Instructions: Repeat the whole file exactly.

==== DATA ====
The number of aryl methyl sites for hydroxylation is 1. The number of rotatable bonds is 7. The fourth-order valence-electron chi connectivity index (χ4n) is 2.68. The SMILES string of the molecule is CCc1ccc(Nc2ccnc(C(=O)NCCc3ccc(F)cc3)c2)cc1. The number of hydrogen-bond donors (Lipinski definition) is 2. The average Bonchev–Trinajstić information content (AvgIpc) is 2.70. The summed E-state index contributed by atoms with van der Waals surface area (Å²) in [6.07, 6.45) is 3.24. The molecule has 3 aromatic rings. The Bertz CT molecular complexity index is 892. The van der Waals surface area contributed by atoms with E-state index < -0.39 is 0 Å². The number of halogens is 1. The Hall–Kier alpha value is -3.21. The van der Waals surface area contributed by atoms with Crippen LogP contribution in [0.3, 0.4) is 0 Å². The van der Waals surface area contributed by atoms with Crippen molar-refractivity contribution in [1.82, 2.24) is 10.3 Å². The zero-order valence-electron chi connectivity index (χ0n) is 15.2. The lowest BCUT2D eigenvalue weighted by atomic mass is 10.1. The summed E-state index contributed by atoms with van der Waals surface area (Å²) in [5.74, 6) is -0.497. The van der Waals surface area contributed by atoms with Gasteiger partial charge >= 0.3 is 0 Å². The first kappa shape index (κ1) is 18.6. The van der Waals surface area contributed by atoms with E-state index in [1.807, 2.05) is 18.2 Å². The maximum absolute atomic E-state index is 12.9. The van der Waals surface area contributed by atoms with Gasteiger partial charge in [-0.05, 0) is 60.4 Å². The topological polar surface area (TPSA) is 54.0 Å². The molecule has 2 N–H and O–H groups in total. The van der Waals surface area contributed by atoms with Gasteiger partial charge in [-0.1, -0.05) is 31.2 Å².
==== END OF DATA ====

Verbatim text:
The number of aryl methyl sites for hydroxylation is 1. The number of rotatable bonds is 7. The fourth-order valence-electron chi connectivity index (χ4n) is 2.68. The SMILES string of the molecule is CCc1ccc(Nc2ccnc(C(=O)NCCc3ccc(F)cc3)c2)cc1. The number of hydrogen-bond donors (Lipinski definition) is 2. The average Bonchev–Trinajstić information content (AvgIpc) is 2.70. The summed E-state index contributed by atoms with van der Waals surface area (Å²) in [6.07, 6.45) is 3.24. The molecule has 3 aromatic rings. The Bertz CT molecular complexity index is 892. The van der Waals surface area contributed by atoms with E-state index < -0.39 is 0 Å². The number of halogens is 1. The Hall–Kier alpha value is -3.21. The van der Waals surface area contributed by atoms with Crippen LogP contribution in [0.3, 0.4) is 0 Å². The van der Waals surface area contributed by atoms with Crippen molar-refractivity contribution in [1.82, 2.24) is 10.3 Å². The zero-order valence-electron chi connectivity index (χ0n) is 15.2. The lowest BCUT2D eigenvalue weighted by atomic mass is 10.1. The summed E-state index contributed by atoms with van der Waals surface area (Å²) in [5.74, 6) is -0.497. The van der Waals surface area contributed by atoms with Gasteiger partial charge >= 0.3 is 0 Å². The first kappa shape index (κ1) is 18.6. The van der Waals surface area contributed by atoms with E-state index in [1.807, 2.05) is 18.2 Å². The maximum absolute atomic E-state index is 12.9. The van der Waals surface area contributed by atoms with Gasteiger partial charge in [-0.05, 0) is 60.4 Å². The topological polar surface area (TPSA) is 54.0 Å². The molecule has 2 N–H and O–H groups in total. The van der Waals surface area contributed by atoms with Gasteiger partial charge in [-0.1, -0.05) is 31.2 Å².